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When Anna Wang’s son, Lawrence, was diagnosed with autism almost 30 years ago, she and her husband felt lost.
It was the early 1990s, and there were almost no support services in the Silicon Valley area geared toward Asian American families of children with special needs. The Wangs struggled to deal with their son’s behavior and communication challenges. They worried about his future and whether he’d ever reach his full potential. They felt stressed and alone.
“My husband was a physician, and I was an engineer,” Wang said. “We had overcome many challenges in our lives, but having a child with special needs has got to be one of the biggest challenges we have encountered.”
Caring for children with disabilities—whether they have a developmental disorder like autism, a physical disability, a chronic medical condition or a combination of these—is demanding work. Without adequate support or rest, parents can end up feeling depleted and isolated. Stigma in some communities over having a child with disabilities can deepen this isolation. Some parents develop physical or mental health problems as a result. The solution, according to experts and parents who have faced these challenges themselves, is to reach out for help, prioritize self-care and connect with other families of children with special needs.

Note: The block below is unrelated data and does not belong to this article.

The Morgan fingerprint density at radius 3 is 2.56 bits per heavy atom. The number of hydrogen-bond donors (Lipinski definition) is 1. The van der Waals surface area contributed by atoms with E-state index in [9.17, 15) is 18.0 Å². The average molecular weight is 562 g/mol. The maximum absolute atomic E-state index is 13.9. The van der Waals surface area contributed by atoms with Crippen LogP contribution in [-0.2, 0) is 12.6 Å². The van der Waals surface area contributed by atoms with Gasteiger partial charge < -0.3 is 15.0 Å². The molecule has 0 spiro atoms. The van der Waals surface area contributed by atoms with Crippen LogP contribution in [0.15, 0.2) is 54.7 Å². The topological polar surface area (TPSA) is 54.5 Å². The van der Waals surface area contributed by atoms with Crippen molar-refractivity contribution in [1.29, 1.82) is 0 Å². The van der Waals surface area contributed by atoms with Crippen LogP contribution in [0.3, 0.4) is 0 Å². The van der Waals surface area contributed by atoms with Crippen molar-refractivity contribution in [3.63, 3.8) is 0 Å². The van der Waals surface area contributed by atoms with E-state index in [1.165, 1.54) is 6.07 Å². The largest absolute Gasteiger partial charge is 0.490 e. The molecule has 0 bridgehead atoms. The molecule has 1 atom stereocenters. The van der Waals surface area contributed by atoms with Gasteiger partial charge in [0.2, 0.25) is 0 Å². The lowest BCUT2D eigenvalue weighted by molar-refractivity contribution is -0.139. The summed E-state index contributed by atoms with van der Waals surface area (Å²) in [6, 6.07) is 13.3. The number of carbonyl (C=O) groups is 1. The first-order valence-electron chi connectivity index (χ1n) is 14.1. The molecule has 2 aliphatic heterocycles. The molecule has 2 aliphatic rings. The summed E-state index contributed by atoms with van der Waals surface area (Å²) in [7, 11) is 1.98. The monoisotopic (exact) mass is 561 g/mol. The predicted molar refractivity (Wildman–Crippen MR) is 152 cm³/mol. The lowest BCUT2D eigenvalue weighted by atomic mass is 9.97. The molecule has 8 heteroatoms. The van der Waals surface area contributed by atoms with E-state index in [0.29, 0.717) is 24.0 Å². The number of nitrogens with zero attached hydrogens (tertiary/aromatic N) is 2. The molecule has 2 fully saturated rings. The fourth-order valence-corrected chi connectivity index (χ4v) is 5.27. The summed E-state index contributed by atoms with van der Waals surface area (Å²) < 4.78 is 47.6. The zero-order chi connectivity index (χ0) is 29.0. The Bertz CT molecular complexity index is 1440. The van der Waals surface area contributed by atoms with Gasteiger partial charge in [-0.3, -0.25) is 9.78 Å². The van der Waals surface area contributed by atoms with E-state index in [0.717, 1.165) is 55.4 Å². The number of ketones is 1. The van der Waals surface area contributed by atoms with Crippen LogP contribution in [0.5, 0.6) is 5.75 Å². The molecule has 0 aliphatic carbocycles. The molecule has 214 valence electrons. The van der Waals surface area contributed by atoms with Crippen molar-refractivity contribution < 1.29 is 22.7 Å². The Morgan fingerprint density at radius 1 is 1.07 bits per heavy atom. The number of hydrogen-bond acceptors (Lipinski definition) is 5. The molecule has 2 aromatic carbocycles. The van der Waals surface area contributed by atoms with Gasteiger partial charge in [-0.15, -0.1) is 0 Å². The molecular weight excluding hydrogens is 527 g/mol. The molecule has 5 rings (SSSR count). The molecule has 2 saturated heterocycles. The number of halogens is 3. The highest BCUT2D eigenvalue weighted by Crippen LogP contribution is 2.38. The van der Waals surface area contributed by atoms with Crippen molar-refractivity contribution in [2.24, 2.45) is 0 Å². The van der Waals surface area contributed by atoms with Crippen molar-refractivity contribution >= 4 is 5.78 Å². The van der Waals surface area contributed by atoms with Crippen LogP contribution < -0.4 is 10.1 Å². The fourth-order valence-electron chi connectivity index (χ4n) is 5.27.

That’s what Wang did. In 1996, she was part of a group of 10 Asian American families who founded a support network for people with disabilities and their caregivers. They started by hosting gatherings where families could meet each other and discuss how to access care and resources for their loved ones. The organization eventually became a nonprofit called Friends of Children with Special Needs. Today it serves more than 1,500 Bay Area families, about half of them Chinese American, and offers a variety of programs across three locations, from after-school enrichment activities to adult day care and employment services. Parent support groups remain a flagship program, said Wang, who is now vice president of the nonprofit.
“We wanted to bring happiness to individuals with special needs and peace of mind to the families,” Wang said. “As parents we felt that if we can bond together that would be so much more powerful than trying to do everything by yourself.”